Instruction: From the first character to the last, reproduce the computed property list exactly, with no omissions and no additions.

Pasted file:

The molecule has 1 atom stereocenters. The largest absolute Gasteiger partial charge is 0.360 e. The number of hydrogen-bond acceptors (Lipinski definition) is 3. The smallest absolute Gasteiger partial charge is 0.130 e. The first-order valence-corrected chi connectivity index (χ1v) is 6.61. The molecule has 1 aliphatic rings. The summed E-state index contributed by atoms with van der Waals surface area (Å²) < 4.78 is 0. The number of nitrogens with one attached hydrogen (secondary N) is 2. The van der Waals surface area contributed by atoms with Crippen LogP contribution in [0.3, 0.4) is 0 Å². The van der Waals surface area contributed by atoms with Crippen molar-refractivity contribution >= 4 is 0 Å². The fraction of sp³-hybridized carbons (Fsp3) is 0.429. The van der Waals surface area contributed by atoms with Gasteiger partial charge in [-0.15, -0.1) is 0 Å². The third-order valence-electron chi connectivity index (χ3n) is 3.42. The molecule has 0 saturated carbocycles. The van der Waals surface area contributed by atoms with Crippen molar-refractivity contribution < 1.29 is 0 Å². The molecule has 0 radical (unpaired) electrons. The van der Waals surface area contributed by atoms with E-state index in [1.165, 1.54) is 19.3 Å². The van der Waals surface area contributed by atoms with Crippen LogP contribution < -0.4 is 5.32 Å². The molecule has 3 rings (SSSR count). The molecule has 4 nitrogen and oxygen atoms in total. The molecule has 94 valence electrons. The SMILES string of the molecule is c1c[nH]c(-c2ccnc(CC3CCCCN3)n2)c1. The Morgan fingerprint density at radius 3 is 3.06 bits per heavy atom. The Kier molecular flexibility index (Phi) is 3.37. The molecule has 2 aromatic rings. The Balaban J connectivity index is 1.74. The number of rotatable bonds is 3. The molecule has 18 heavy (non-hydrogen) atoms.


The molecule has 1 atom stereocenters. The largest absolute Gasteiger partial charge is 0.360 e. The number of hydrogen-bond acceptors (Lipinski definition) is 3. The smallest absolute Gasteiger partial charge is 0.130 e. The first-order valence-corrected chi connectivity index (χ1v) is 6.61. The molecule has 1 aliphatic rings. The summed E-state index contributed by atoms with van der Waals surface area (Å²) < 4.78 is 0. The number of nitrogens with one attached hydrogen (secondary N) is 2. The van der Waals surface area contributed by atoms with Crippen LogP contribution in [0.3, 0.4) is 0 Å². The van der Waals surface area contributed by atoms with Crippen molar-refractivity contribution >= 4 is 0 Å². The fraction of sp³-hybridized carbons (Fsp3) is 0.429. The van der Waals surface area contributed by atoms with Gasteiger partial charge in [-0.15, -0.1) is 0 Å². The third-order valence-electron chi connectivity index (χ3n) is 3.42. The molecule has 0 saturated carbocycles. The van der Waals surface area contributed by atoms with Crippen molar-refractivity contribution < 1.29 is 0 Å². The molecule has 0 radical (unpaired) electrons. The van der Waals surface area contributed by atoms with E-state index in [1.165, 1.54) is 19.3 Å². The van der Waals surface area contributed by atoms with Crippen LogP contribution < -0.4 is 5.32 Å². The molecule has 3 rings (SSSR count). The molecule has 4 nitrogen and oxygen atoms in total. The molecule has 94 valence electrons. The SMILES string of the molecule is c1c[nH]c(-c2ccnc(CC3CCCCN3)n2)c1. The Morgan fingerprint density at radius 3 is 3.06 bits per heavy atom. The Kier molecular flexibility index (Phi) is 3.37. The molecule has 2 aromatic rings. The Balaban J connectivity index is 1.74. The number of rotatable bonds is 3. The molecule has 18 heavy (non-hydrogen) atoms.